O.k. some quick beginners questions. Why is rebirth not eternalism? I mean even without a soul if something can either be reborn or just continues on with no self without being annihilated then is'int that eternalism by default?
If life is suffering then why raise a family?
If there is no self then why worry about karma?
thanks : )
#1. Some Buddhists do
subtly teach eternalism through having the "bhavanga," whatever it might be, take the place of the soul in traditional eternalistic theories. This is especially true of Mahayana, which teaches the idea of a subtle mind that transmigrates. However, having an unhealthy obsession with opposing and refuting this view is likely a subtle form of annihilationism.
The Buddha did not teach eternalism, but was pretty explicit that the teaching is neither annihilationism nor eternalism. Recognizing the non-existence of self (both inwardly and outwardly), the question, "Where do I go at death?" ceases to have any meaning.
#2. The first noble truth has a variety of interpretations and it is often misunderstood. Some interpret the first noble truth as meaning life is unsatisfactory, that suffering is a necessary part of life. Others more substantially interpret it as meaning all life is basically worthless and suffering, because all conditioned dharmas, if clinged to, bring suffering, so delighting in conditioned dharmas is always painful.
The Buddha left his family and most monks (in accordance with Vinaya) do not raise families precisely because raising a family is conducive to craving and suffering. But it is possible for a layperson to skillfully endure raising a family, with non-attachment, so as to maximize the happiness from it and minimize the suffering (i.e. from things not going as expected and from family members passing away, or suffering).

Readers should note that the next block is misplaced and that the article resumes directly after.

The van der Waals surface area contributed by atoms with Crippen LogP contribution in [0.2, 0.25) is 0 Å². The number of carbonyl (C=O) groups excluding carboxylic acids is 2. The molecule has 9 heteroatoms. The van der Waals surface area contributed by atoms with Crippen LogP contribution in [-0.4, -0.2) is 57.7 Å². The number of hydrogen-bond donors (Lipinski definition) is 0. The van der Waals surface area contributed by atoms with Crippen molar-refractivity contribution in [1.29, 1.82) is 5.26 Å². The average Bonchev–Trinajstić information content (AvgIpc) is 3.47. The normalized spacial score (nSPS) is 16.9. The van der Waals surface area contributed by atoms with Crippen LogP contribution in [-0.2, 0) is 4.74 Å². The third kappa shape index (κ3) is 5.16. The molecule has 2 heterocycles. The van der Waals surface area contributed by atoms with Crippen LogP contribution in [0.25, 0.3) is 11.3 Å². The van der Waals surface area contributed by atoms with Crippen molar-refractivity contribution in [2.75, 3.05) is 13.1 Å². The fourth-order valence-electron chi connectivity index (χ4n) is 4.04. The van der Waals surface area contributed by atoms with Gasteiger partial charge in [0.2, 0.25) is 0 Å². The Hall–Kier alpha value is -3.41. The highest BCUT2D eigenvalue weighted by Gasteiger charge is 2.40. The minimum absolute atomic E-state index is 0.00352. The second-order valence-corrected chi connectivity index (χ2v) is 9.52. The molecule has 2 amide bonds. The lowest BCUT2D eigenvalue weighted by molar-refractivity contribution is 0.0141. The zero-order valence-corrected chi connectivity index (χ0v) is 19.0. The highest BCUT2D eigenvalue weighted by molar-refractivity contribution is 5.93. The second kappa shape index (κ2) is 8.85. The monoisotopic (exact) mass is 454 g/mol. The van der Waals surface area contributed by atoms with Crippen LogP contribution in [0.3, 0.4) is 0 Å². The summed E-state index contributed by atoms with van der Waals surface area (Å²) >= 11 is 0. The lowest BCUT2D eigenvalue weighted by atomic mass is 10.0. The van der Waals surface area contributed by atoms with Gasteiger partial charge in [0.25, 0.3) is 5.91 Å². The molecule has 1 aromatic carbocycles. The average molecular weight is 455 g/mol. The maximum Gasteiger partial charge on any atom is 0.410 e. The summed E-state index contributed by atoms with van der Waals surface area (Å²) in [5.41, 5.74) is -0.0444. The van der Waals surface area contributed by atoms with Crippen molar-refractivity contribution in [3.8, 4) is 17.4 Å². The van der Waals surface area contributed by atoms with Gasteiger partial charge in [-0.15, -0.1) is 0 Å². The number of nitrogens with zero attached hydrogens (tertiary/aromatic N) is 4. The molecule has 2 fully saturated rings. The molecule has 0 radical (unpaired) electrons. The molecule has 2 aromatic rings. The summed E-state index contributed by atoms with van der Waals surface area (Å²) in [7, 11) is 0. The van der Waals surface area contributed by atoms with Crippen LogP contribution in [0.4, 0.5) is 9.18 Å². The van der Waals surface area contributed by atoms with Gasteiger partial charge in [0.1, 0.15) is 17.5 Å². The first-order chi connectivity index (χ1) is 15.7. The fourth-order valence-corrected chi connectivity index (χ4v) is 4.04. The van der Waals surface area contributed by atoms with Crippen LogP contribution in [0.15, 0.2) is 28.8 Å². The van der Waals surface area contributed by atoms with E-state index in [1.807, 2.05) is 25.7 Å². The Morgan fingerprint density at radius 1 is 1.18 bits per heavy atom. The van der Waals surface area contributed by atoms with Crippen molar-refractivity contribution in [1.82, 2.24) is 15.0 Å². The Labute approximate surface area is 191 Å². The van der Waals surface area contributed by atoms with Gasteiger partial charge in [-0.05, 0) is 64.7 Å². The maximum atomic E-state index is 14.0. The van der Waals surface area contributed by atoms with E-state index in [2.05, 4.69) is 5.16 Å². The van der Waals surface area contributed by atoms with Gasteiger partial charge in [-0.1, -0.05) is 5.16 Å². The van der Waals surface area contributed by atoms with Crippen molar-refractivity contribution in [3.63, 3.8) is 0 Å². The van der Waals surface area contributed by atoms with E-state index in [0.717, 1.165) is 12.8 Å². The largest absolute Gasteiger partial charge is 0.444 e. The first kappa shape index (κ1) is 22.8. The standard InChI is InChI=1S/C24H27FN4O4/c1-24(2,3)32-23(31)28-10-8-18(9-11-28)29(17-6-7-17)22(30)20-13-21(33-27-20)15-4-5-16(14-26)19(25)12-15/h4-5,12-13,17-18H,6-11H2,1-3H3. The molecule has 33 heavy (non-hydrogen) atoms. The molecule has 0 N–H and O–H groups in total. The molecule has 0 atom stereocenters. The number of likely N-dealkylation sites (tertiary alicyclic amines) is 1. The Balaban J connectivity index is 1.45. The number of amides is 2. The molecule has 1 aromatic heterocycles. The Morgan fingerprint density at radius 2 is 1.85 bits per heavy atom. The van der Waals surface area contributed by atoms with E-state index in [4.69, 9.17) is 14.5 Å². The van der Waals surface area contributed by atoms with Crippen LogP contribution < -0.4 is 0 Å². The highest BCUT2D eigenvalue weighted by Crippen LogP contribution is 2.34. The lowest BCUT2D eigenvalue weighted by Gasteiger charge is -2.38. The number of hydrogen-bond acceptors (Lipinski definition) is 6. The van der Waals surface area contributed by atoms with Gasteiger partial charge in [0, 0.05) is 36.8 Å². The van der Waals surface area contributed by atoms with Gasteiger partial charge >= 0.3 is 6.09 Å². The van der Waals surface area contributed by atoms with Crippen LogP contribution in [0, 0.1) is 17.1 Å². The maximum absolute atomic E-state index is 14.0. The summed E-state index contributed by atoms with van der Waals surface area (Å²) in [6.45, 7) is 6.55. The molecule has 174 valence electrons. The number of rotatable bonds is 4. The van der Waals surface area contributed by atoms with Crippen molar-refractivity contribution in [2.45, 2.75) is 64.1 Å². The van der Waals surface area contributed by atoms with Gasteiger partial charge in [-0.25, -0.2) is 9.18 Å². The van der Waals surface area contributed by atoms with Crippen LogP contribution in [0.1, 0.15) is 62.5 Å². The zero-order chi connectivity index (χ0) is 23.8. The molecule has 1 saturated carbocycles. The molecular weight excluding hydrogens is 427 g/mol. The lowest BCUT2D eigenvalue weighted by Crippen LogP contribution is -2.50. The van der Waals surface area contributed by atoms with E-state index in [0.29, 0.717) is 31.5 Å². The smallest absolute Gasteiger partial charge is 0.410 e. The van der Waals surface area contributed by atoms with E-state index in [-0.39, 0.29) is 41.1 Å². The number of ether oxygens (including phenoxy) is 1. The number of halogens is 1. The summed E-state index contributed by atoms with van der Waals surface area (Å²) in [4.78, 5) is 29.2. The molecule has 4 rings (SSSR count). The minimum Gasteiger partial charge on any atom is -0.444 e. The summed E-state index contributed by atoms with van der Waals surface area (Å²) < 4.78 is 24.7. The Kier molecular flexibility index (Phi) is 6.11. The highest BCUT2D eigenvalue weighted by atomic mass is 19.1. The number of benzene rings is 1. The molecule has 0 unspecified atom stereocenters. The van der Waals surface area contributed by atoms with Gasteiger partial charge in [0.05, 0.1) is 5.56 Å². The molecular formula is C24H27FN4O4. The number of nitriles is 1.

#3. There is no self, but there is still selfing
. Selfing goes on when you say, "I am this," or "I am not this." Buddhist ethics are not a question of should, but what, in that they do not command people to act a certain way, but simply point out quite stoically that actions have particular consequences. "Worry" is not the right word, though. Instead, it's "concern" for karma. And so, it's not that you should have concern or not for karma, but that having no concern for it will lead to suffering and ignorance, while having great concern for it will lead to joy and enlightenment. Whether you prefer joy and enlightenment over suffering and ignorance is up to you.